Burkina Faso wanted list details Ansaroul Islam network

Photo of Ansaroul Islam militants in northern Burkina Faso (Photo provided by Héni Nsaibia)

Earlier this week, Burkina Faso’s Ministry of Security released its wanted list for various individuals accused of terrorism charges inside the country. In doing so, it provided more details into the relatively unknown inner-workings of the al Qaeda-linked jihadist group Ansaroul Islam.

The list begins with Ansaroul Islam’s current leader Abdoul Salam Dicko (aka Djaffar), who replaced his brother after he died of purported natural causes last year. It then outlined various roles within the jihadist group, including regional leaders, security details, its own intelligence wing, and even tax collectors. Some entries included details such as which attacks the wanted individual were involved.

Some entries also highlighted Ansaroul Islam’s activities in neighboring Mali. Several detailed terrorists responsible for Ansaroul Islam’s activities in the Foulséré forest in Mali’s central Mopti region, while others shed light on its relationship with al Qaeda front group Ansar Dine. Many figures falling within the latter category had already previously been tied to Ansar Dine. Others demonstrated the link between the jihadist group and weapon smugglers, a common theme in the Sahel.

Burkinabe authorities also detailed some activities of the Islamic State in the Greater Sahara’s (ISGS) branch inside the country within the list. While ISGS has made headlines in Niger, it claimed its first ever attack inside Burkina Faso and continues to operate in the country.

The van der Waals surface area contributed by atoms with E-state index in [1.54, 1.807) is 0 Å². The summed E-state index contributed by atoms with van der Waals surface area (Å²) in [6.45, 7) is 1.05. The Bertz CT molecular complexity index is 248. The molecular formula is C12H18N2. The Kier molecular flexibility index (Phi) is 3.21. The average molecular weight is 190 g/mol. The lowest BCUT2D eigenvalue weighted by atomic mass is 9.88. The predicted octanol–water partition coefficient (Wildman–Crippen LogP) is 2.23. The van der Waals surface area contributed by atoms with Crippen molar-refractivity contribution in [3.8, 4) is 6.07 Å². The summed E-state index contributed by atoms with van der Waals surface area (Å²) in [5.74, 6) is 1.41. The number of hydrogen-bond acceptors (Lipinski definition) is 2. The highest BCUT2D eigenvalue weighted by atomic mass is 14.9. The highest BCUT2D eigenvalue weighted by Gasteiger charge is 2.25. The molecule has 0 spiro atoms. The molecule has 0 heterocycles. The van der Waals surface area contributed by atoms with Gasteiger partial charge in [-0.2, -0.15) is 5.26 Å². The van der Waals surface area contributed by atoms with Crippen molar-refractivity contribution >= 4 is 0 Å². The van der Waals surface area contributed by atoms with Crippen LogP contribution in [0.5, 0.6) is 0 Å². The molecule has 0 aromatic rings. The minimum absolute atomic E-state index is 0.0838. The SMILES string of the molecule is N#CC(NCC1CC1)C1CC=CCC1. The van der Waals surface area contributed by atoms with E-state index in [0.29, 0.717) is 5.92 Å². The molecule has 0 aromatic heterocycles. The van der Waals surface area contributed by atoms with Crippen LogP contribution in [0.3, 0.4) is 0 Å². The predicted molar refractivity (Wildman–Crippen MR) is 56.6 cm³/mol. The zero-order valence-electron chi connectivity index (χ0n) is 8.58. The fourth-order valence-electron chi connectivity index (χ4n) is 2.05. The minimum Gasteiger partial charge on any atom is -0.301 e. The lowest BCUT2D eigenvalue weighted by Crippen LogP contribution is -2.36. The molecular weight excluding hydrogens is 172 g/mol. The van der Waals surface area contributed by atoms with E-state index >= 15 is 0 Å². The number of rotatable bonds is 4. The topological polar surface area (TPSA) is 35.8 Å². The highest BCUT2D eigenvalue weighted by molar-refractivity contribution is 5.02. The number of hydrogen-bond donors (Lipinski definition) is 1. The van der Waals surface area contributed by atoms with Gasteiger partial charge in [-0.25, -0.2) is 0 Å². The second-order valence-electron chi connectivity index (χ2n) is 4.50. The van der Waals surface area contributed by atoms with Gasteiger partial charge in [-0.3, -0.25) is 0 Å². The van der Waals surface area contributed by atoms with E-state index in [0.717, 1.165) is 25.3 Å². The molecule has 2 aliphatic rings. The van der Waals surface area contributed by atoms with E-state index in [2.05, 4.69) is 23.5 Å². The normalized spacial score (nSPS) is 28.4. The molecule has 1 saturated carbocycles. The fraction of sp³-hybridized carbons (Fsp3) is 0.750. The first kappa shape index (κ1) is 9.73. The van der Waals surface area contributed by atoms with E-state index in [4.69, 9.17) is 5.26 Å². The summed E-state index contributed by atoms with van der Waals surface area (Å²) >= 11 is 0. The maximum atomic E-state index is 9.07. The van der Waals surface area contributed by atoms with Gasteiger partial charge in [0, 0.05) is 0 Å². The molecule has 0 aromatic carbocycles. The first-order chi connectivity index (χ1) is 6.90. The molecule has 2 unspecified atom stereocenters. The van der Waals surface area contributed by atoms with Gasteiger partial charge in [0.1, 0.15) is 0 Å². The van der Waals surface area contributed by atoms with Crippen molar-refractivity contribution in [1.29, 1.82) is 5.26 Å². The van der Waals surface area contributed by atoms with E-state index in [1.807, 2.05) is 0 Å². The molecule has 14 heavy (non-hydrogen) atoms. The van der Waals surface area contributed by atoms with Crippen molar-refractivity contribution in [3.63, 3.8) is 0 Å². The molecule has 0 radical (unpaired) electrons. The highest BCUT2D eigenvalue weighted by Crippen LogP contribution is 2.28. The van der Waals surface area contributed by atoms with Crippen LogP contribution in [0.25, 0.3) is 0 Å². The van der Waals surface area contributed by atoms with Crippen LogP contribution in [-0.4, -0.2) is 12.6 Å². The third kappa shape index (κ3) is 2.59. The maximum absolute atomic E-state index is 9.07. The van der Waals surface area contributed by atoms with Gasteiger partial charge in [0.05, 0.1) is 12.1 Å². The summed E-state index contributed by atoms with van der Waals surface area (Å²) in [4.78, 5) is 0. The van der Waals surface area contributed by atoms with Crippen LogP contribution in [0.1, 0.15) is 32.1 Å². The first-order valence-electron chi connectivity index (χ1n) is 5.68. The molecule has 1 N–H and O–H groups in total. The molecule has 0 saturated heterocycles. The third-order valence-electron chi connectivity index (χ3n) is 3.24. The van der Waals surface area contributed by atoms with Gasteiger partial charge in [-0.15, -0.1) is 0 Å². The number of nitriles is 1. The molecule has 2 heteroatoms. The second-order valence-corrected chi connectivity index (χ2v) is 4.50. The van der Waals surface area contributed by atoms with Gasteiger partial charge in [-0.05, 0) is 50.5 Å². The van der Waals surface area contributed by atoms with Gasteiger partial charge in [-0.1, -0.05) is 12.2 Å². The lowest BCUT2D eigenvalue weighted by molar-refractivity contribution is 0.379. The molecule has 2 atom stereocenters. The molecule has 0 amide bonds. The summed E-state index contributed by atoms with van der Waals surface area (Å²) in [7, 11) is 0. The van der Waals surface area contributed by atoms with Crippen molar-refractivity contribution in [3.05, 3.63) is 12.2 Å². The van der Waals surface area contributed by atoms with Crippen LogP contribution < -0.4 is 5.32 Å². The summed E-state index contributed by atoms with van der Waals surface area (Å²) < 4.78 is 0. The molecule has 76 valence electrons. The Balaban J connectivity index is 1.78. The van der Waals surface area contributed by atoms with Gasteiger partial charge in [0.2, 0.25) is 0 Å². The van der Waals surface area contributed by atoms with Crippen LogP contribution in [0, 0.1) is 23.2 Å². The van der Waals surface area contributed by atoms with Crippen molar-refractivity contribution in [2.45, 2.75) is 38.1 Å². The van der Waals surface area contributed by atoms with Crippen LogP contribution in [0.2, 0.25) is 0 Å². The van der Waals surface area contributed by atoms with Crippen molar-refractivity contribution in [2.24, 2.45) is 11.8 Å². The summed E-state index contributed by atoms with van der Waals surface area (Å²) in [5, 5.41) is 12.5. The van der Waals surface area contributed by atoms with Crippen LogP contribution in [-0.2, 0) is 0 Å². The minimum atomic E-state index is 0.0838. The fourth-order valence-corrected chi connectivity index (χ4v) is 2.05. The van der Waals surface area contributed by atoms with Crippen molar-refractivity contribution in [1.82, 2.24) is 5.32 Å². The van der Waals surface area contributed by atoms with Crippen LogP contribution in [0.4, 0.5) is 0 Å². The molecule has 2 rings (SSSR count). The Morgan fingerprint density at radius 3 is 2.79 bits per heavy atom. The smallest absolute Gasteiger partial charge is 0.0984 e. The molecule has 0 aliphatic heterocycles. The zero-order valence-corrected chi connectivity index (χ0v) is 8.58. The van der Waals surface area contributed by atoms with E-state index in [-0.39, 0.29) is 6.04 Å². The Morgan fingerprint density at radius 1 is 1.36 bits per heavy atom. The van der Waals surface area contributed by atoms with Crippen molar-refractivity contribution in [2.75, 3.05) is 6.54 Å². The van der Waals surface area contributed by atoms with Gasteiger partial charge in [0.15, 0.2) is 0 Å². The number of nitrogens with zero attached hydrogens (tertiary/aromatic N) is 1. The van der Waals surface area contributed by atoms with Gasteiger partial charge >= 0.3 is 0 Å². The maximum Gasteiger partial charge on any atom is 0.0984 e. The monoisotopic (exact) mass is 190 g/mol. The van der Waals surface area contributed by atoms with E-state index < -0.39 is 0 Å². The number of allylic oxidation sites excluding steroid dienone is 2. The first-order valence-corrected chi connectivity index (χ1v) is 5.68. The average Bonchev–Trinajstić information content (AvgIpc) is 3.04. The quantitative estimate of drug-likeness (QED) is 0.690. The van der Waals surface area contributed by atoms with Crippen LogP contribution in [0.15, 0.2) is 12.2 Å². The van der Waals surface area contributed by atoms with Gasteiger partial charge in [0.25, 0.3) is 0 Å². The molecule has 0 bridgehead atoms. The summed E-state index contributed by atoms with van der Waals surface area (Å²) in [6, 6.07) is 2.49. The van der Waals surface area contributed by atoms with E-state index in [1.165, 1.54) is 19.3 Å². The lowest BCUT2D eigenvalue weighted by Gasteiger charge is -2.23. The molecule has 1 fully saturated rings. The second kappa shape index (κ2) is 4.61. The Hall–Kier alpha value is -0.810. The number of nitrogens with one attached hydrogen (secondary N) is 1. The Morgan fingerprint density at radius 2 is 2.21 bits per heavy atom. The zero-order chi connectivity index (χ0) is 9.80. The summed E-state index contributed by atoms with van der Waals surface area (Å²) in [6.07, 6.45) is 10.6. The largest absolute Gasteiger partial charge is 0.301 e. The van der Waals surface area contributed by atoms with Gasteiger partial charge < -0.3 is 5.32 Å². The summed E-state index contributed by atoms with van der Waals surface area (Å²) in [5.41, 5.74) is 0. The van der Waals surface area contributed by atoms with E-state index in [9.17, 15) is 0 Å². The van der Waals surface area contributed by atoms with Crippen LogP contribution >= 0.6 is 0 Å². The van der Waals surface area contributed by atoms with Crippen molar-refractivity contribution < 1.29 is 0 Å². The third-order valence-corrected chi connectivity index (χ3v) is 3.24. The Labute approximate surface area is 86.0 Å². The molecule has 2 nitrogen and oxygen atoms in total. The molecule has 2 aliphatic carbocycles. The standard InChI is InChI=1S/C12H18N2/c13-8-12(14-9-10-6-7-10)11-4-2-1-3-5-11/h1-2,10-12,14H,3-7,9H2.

Ansaroul Islam (AI) was formed in 2016 in the forests of Mondoro, Mali by Boureima Dicko (also known as Ibrahim Dicko), a radical Burkinabe imam who had previously joined Ansar Dine’s Katibat Macina in central Mali. According to a defector from the group, Macina’s leader – Amadou Kouffa – played a large role in the creation of Ansaroul Islam. Indeed, AI has received considerable support and training from Katibat Macina as well as from Katibat Serma. AI has taken part in many assaults in central Mali alongside the two units, as well.

In March 2017, Ansar Dine and its battalions, AQIM in the Sahara, and Al Murabitoon merged to form the Group for Support of Islam and Muslims (JNIM). It is unclear exactly what AI’s role is within the jihadist conglomerate, but JNIM still assists the Burkinabe group. The aforementioned defector said that AI maintains “ideological, operational and logistical links” with JNIM. Earlier this year, the US State Department designated Ansaroul Islam as a terrorist organization though it did not mention its deep ties to al Qaeda’s network in Mali.

Ansaroul Islam and JNIM share most of the blame for the rise in jihadist violence in northern Burkina Faso over the last year. These assaults have steadily risen since Dec. 2016 and show no sign of slowing anytime soon. State responses to these attacks have also further alienated the local population, which helps in jihadist recruitment.

A look at select individuals in Burkina Faso’s wanted list:

Abdoul Salam Dicko alias Djaffar: Confirmed as the current overall emir of Ansaroul Islam. He is the brother of Ansaroul Islam founder and first leader Ibrahim Dicko.